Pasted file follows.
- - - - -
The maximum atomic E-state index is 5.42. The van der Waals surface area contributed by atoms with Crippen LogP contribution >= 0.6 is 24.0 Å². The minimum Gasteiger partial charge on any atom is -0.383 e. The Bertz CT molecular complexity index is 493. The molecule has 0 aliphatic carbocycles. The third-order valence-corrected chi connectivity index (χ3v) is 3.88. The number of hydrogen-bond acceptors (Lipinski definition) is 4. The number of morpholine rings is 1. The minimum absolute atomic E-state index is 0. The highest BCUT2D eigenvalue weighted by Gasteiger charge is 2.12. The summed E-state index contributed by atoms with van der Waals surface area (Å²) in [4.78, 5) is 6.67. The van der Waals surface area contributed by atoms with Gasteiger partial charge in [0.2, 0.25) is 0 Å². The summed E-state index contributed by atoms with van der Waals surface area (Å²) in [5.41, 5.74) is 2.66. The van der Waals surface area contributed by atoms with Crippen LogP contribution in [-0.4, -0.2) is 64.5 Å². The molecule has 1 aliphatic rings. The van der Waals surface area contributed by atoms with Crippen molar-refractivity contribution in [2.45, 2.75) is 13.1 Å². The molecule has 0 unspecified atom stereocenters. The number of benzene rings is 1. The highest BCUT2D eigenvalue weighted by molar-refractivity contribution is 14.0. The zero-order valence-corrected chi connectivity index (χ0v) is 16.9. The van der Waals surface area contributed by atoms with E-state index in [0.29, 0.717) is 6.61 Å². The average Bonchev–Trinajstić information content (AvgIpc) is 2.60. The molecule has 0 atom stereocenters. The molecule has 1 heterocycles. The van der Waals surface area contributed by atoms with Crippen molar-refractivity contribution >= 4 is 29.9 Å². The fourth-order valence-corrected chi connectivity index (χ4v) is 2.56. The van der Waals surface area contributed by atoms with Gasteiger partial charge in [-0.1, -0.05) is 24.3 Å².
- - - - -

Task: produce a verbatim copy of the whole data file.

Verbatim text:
The maximum atomic E-state index is 5.42. The van der Waals surface area contributed by atoms with Crippen LogP contribution >= 0.6 is 24.0 Å². The minimum Gasteiger partial charge on any atom is -0.383 e. The Bertz CT molecular complexity index is 493. The molecule has 0 aliphatic carbocycles. The third-order valence-corrected chi connectivity index (χ3v) is 3.88. The number of hydrogen-bond acceptors (Lipinski definition) is 4. The number of morpholine rings is 1. The minimum absolute atomic E-state index is 0. The highest BCUT2D eigenvalue weighted by Gasteiger charge is 2.12. The summed E-state index contributed by atoms with van der Waals surface area (Å²) in [4.78, 5) is 6.67. The van der Waals surface area contributed by atoms with Gasteiger partial charge in [0.2, 0.25) is 0 Å². The summed E-state index contributed by atoms with van der Waals surface area (Å²) in [5.41, 5.74) is 2.66. The van der Waals surface area contributed by atoms with Crippen LogP contribution in [-0.4, -0.2) is 64.5 Å². The molecule has 1 aliphatic rings. The van der Waals surface area contributed by atoms with Crippen molar-refractivity contribution in [2.45, 2.75) is 13.1 Å². The molecule has 0 unspecified atom stereocenters. The number of benzene rings is 1. The highest BCUT2D eigenvalue weighted by molar-refractivity contribution is 14.0. The zero-order valence-corrected chi connectivity index (χ0v) is 16.9. The van der Waals surface area contributed by atoms with E-state index in [0.29, 0.717) is 6.61 Å². The average Bonchev–Trinajstić information content (AvgIpc) is 2.60. The molecule has 0 atom stereocenters. The molecule has 1 heterocycles. The van der Waals surface area contributed by atoms with Crippen molar-refractivity contribution >= 4 is 29.9 Å². The fourth-order valence-corrected chi connectivity index (χ4v) is 2.56. The van der Waals surface area contributed by atoms with Gasteiger partial charge in [-0.1, -0.05) is 24.3 Å².